Both Twitter and Elon Musk’s legal teams will depose former Twitter CEO Jack Dorsey at the upcoming battle over the social media platform, which Musk originally pledged to buy but later backed out of.
Musk moved to back away from a $44 billion deal to acquire Twitter earlier this year, citing the company’s failure to provide him with adequate data regarding its active user-profiles and the prevalence of fake and bot accounts.
Musk argues that the prevalence of fake accounts on Twitter could be as high as 33% rather than the company’s self-reported 5% figure, with a lower number of monetizable daily active users. If true, this would justify a lower valuation for the company well beneath the $44 billion he offered to purchase Twitter – a figure that was only recently approved by Twitter’s shareholders.
Musk’s legal team subpoenaed Dorsey over documents relating to “the impact or effect of false or spam accounts on Twitter’s business and operations” and is set to face questions from both Twitter and Musk’s lawyers on Tuesday, Bloomberg reported.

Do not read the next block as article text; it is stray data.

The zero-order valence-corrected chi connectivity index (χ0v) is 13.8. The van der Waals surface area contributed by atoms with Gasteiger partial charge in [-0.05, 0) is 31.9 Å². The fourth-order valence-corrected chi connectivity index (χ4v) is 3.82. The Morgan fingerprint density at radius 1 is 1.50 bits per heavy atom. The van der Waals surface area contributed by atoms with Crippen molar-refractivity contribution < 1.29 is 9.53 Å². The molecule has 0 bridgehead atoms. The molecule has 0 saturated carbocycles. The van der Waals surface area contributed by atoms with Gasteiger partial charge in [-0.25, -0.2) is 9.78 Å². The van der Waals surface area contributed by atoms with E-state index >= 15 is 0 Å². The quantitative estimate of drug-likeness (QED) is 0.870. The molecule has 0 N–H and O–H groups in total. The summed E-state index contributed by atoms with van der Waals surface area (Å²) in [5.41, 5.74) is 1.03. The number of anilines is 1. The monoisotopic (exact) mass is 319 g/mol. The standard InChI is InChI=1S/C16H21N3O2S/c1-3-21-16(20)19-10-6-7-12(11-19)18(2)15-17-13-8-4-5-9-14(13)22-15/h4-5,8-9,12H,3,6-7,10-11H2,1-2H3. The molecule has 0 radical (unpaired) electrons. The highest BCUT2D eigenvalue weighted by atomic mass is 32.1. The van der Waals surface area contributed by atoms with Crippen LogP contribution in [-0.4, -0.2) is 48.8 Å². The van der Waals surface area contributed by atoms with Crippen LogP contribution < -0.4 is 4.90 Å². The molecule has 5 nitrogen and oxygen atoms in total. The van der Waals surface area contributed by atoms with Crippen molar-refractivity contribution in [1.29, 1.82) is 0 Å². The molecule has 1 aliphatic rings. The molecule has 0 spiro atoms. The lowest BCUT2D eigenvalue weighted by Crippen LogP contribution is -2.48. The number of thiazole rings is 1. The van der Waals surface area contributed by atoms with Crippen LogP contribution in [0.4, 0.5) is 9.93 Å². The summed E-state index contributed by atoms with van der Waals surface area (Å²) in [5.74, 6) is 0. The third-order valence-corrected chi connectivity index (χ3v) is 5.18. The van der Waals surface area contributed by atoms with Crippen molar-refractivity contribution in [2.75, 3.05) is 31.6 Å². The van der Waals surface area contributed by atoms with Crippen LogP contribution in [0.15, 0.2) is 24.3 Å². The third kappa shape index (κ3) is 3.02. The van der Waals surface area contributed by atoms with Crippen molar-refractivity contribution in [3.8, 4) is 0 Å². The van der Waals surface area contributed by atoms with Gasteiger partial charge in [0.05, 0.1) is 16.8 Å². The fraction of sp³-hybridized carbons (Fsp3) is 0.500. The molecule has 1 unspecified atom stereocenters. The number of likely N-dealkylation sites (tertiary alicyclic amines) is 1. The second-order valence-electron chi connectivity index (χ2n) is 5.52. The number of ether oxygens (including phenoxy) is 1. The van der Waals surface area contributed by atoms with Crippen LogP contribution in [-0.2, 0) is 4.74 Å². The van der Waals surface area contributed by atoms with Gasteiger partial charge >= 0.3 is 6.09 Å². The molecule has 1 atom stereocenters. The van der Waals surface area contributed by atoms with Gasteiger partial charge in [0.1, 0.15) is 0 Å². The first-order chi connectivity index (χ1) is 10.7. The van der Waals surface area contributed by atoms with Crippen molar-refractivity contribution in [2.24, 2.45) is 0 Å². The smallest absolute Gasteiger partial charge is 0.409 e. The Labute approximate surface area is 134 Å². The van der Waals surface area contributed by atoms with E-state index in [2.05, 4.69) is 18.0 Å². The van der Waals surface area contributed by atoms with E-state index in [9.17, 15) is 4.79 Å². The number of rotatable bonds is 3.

The judge presiding over the case, Delaware Chancery Court Chancellor Kathaleen McCormick has granted Musk’s lawyers permission to invoke the testimony of former Twitter security executive Peiter “Mudge” Zatko, who stated in a whistleblower report that Twitter did not have the resources or motivation to make an accurate assessment of the number of fake accounts present on the platform.
Zatko testified before the Senate Judiciary Committee last week informing lawmakers that Twitter’s cybersecurity flaws make it a national security concern due to its exposure to foreign intelligence agencies.
Dorsey, who co-founded Twitter and still retains a 2.4% stake in Twitter, resigned last year to lead Block. He has called Musk the “singular solution” he trusts to run the platform.
“I love Twitter. Twitter is the closest thing we have to a global consciousness,” Dorsey said in a statement in April following the company’s board of directors’ unanimous approval of the purchase. “The idea and service is all that matters to me, and I will do whatever it takes to protect both. Twitter as a company has always been my sole issue and my biggest regret. It has been owned by Wall Street and the ad model. Taking it back from Wall Street is the correct first step.”